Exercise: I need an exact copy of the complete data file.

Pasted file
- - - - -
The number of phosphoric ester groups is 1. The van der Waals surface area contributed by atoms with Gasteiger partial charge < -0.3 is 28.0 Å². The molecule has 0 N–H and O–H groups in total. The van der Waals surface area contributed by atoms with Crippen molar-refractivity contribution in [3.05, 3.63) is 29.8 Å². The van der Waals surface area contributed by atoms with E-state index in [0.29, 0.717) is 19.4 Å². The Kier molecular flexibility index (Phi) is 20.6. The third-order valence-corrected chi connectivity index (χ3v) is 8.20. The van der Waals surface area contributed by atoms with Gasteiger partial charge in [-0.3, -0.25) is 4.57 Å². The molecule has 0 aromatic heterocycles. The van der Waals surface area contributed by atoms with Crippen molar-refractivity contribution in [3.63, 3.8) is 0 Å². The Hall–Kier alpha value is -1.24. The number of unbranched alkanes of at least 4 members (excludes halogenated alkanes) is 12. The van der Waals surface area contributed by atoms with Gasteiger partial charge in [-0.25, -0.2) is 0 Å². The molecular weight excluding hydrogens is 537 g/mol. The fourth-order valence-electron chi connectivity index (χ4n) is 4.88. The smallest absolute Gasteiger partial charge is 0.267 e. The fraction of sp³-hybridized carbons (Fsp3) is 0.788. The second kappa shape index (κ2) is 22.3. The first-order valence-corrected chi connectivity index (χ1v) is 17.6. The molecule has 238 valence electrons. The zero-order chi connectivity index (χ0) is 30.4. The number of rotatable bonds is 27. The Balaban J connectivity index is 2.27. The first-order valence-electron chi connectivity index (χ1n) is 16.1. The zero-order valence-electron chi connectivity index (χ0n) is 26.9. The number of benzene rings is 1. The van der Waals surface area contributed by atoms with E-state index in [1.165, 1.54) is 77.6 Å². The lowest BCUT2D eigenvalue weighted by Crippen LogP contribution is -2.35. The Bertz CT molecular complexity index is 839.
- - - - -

The number of phosphoric ester groups is 1. The van der Waals surface area contributed by atoms with Gasteiger partial charge < -0.3 is 28.0 Å². The molecule has 0 N–H and O–H groups in total. The van der Waals surface area contributed by atoms with Crippen molar-refractivity contribution in [3.05, 3.63) is 29.8 Å². The van der Waals surface area contributed by atoms with E-state index in [0.29, 0.717) is 19.4 Å². The Kier molecular flexibility index (Phi) is 20.6. The third-order valence-corrected chi connectivity index (χ3v) is 8.20. The van der Waals surface area contributed by atoms with Gasteiger partial charge in [-0.3, -0.25) is 4.57 Å². The molecule has 0 aromatic heterocycles. The van der Waals surface area contributed by atoms with Crippen molar-refractivity contribution in [3.63, 3.8) is 0 Å². The Hall–Kier alpha value is -1.24. The number of unbranched alkanes of at least 4 members (excludes halogenated alkanes) is 12. The van der Waals surface area contributed by atoms with Gasteiger partial charge in [-0.25, -0.2) is 0 Å². The molecular weight excluding hydrogens is 537 g/mol. The fourth-order valence-electron chi connectivity index (χ4n) is 4.88. The smallest absolute Gasteiger partial charge is 0.267 e. The fraction of sp³-hybridized carbons (Fsp3) is 0.788. The second kappa shape index (κ2) is 22.3. The first-order valence-corrected chi connectivity index (χ1v) is 17.6. The molecule has 238 valence electrons. The zero-order chi connectivity index (χ0) is 30.4. The number of rotatable bonds is 27. The Balaban J connectivity index is 2.27. The first-order valence-electron chi connectivity index (χ1n) is 16.1. The zero-order valence-electron chi connectivity index (χ0n) is 26.9. The number of benzene rings is 1. The van der Waals surface area contributed by atoms with E-state index in [1.165, 1.54) is 77.6 Å². The lowest BCUT2D eigenvalue weighted by Crippen LogP contribution is -2.35. The Bertz CT molecular complexity index is 839.